big-idea

The five connectors with the consumer: Under the Brand Idea are 5 Sources of Connectivity that help connect the brand with consumers and drive Brand Love, including 1) the brand promise 2) the strategic choices you make 3) the brand’s ability to tell their story 4) the freshness of the product or service and 5) the overall experience and impressions it leaves with you.Slide1

As an example Apple’s Big Idea is about “taking the complexity and make everything simple enough, so that everyone will be part of the future”. Accordingly, everything in the organization should line up to delivering a simple experience whether that’s the day they turn on the product, installing an App on an iPhone or when they show up at the store to ask questions from the Genius Bar.Once you have your Big Idea, you should then use it to frame the 5 different connectors needed to set up a very strong bond between your brand and your consumers.Slide2

Brand values should come from the Big Idea, and act as guideposts to ensure that the behavior of everyone in the organization is set to deliver upon the Brand’s promise. How do you want your people to show up? What type of service do you want? How much emphasis on innovation? What type of people do you want to hire? What behavior should be rewarded and what behavior is off-side. Having the right Brand Values will help you answer these questions. The Brand Values become an extension of what the Brand Leader wants the brand to stand for. To read more this subject read the following: Brand = Culture

Worksheet Strategy Summary

The 5 year road map should combine the elements of a long range brand plan with the mapping of the brand’s big idea. We recommend you do up a worksheet summary, that allows your team to brainstorm and continue to modify before you go the final road map.Slide1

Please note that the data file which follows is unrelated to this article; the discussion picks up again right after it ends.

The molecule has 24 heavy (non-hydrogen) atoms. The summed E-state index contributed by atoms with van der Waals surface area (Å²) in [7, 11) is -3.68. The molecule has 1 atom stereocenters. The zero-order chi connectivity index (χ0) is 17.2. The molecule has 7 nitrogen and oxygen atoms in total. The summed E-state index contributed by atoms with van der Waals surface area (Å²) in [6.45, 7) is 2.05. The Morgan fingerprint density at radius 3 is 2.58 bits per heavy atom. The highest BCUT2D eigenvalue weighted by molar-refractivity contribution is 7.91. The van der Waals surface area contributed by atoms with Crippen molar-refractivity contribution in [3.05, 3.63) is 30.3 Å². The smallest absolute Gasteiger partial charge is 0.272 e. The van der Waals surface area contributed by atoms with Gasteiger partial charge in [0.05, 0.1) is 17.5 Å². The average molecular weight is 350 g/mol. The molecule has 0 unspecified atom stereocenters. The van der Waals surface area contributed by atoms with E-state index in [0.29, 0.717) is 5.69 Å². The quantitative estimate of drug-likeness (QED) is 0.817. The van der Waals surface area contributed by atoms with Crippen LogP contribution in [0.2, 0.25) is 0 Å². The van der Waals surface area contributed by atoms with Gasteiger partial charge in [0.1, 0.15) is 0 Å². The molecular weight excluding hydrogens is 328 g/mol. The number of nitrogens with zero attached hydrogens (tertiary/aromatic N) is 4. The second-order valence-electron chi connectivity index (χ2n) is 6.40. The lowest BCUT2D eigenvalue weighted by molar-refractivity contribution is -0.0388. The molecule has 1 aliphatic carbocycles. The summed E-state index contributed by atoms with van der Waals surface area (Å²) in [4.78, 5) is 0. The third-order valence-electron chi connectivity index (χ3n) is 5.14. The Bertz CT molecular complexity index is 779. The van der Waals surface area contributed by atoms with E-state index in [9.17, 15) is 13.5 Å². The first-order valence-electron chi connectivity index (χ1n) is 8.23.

With this format, having it all on one page forces focus and allows you to keep a tight control over those that will be working under the Master Brand.

  • Vision: What do you want your brand to be in the next 5-10 years? Vision gives everyone on the brand a clear direction, it should be measurable (quantitative) and motivating (qualitative). It should push you so much that it scares you a little, but excites you a lot.
  • Purpose: Why does your brand exist? Keep asking yourself why you do this, to find the personal motivation hidden in the brand. Articulating your purpose can be a very powerful way to connect with both employees and consumers, giving your brand a soul.
  • Goals: What do you need to achieve? Specific measures of brand health and wealth, related to consumer/customer behavioral changes, metrics of key programs, performance targets or milestones on the pathway to the vision. It’s the brand scoreboard.
  • Financial Forecasts: sales, A&P spending, margins, profits, market share.
  • Key Issues: What is getting the way from achieving your vision/goals? Deep analysis highlights what’s driving and holding brand back, as well as future risks and untapped opportunities. Issues are asked as a question to provide the problem to which strategies become the solution.
  • Strategies: How can we get there? Strategies are the “How” you will win the market. Choices based on market opportunities, using consumers, competitors or situational. Strategies should have a pin-pointed focus providing a breakthrough on the pathway to the brand vision.
  • Tactics: What do we need to do to execute the strategy? Framed completely by strategy, tactical choices deploy your limited resources against brand projects in the most efficient way to drive a high ROI.
  • Marketing Budget to achieve Results: broken out by trade spend, communication, consumer promo, new products, research.

Putting the plan and big idea togther to create the 5 year road map

How it all comes together is you take the summary elements of the brand plan and the big idea brand map together into the Brand Strategy Roadmap.

Slide1

 

Get everyone on One Page with a Brand Strategy Roadmap that everyone can follow

 

We make Brands better.
We make Brand Leaders better.™
We offer Brand Coaching, where we promise to make your Brand better by listening to the issues, providing advice that challenges you, and coaching you along a strategic pathway to reaching your Brand’s full potential. For our Brand Leader Training, we promise to make your team of Brand Leaders better, by teaching sound marketing fundamentals and challenging to push for greatness so that they can unleash their full potential. Feel free to add me on Linked In, or follow me on Twitter at @belovedbrands If you need to contact me, email me at graham@beloved-brands.com or phone me at 416 885 3911

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How to re-position your brand by transforming the perception of your competitor’s strength into a weakness